10 Retirement Destinations for Warm Weather Lovers
For Mark Roberts’ Use: Now that October has arrived, the weather is finally beginning to change from summer to more autumn-like. This might come as a welcome reprieve from this year’s unusually long, hot summer… Or, you might be feeling a sense of dread. Some people simply do not enjoy winter, at all, and can’t wait to escape the cold for a more sunny location someday.
That’s entirely possible as you transition into retirement, because you will no longer be tied to a location due to your career. And we can’t blame you; the cold tends to be harder on us as we get older.
If you’re scouting retirement locations, you might be interested in this list compiled by Kiplinger. They scouted the country and determined areas in which the average temperature never falls below 32 degrees in January.
- Augusta, Georgia
- Corvallis, Oregon
- Round Rock, Texas
- Jackson, Mississippi
- Charleston, South Carolina
- Lafayette, Louisiana
- Carlsbad, California
- Phoenix, Arizona
- Cape Coral, Florida
- Hilo, Hawaii
If you’re wondering how these locations were chosen, other than climate, we have good news for you: Yes, Kiplinger considered the cost of living. They also accounted for factors such as health care availability, population data, and overall satisfaction.
On the other hand, taxes were not considered, so you might wish to evaluate that as you consider retirement destinations. Taxes can vary wildly between states, and can impact budgets relying upon a fixed income.
Budget will naturally become one of your primary concerns if you decide to move to a warmer climate in retirement. Keep meeting with us regularly as you plan, so that we can help you identify all potential opportunities and establish a workable retirement budget.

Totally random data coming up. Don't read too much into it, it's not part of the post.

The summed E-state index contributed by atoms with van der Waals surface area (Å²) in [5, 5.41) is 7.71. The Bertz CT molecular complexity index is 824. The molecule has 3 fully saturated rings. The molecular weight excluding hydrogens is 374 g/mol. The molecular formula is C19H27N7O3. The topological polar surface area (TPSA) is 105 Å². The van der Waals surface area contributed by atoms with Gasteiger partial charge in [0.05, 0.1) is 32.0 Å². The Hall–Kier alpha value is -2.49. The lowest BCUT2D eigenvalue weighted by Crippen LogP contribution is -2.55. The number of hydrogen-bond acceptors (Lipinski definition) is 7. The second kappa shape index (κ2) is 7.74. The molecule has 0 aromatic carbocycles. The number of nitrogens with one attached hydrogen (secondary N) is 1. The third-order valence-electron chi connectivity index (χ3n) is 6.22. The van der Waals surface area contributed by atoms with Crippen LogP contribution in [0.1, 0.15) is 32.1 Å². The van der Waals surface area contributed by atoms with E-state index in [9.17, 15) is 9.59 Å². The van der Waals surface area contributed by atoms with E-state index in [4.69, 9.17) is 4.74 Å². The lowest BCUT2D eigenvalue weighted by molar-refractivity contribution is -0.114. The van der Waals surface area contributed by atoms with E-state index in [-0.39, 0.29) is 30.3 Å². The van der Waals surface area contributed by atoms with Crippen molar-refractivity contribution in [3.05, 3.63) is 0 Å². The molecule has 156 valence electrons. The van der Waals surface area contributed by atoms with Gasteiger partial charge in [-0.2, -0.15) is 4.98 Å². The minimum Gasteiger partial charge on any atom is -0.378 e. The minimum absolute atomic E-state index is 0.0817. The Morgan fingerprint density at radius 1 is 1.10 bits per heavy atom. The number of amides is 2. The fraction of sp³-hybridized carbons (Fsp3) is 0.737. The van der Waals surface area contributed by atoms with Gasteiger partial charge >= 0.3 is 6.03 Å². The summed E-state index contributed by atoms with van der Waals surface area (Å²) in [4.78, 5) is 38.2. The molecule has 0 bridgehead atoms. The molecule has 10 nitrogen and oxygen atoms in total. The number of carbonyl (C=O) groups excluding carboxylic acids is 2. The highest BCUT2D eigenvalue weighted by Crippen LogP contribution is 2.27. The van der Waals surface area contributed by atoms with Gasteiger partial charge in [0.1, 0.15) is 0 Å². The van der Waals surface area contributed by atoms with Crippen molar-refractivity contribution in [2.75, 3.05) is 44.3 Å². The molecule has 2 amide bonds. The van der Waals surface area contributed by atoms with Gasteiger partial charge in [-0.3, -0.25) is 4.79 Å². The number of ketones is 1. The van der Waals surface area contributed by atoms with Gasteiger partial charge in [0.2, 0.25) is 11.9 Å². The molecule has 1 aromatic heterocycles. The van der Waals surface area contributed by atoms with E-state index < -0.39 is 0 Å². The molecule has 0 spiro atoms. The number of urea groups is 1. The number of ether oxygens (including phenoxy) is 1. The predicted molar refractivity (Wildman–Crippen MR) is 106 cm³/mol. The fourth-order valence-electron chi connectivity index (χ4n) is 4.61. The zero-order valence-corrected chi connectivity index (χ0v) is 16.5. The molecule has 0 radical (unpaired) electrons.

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In addition to managing clients’ money and giving investment and diversification advice, Mark offers something that “the other guys” don’t - a unique approach to Retirement Tax Strategies and distribution. Time and time again, Mark meets with new clients who tell him they have a great relationship with their financial advisor but have never been offered information on this kind of approach to securing their financial futures. Mark has taken this feedback to heart and works tirelessly to ensure that his strategies focus on taxes and distribution.
Mark started selling insurance for a major insurance company right out of high school to help put himself through college. After graduating with a degree in finance, he dove into estate planning on the financial side to set himself apart from other financial advisors. However, as changes were made to estate tax laws over time, Mark shifted his focus to income tax strategies.
Mark’s philosophy is “the blue prints are more important than the wall paper or carpet.” The wall paper and carpet represent products like investments and insurance policies, whereas the blue prints represent the strategies. Once strategies that truly fit the client’s needs are put in place, our focus can shift to providing you with the right products. According to Mark, “It doesn’t matter what carpet we use if the walls are not in the right place.”
Our approach to money management is designed to generate the largest alpha (quality) with the lowest standard deviation and beta (risk). By doing this, we help provide clients with the highest return on the lowest risk. Generating income for our retirees is also very important. Because withdrawing money from your portfolio hurts the account rather than helping it, our goal is to design income strategies to harm the portfolio the least making the money last longer.
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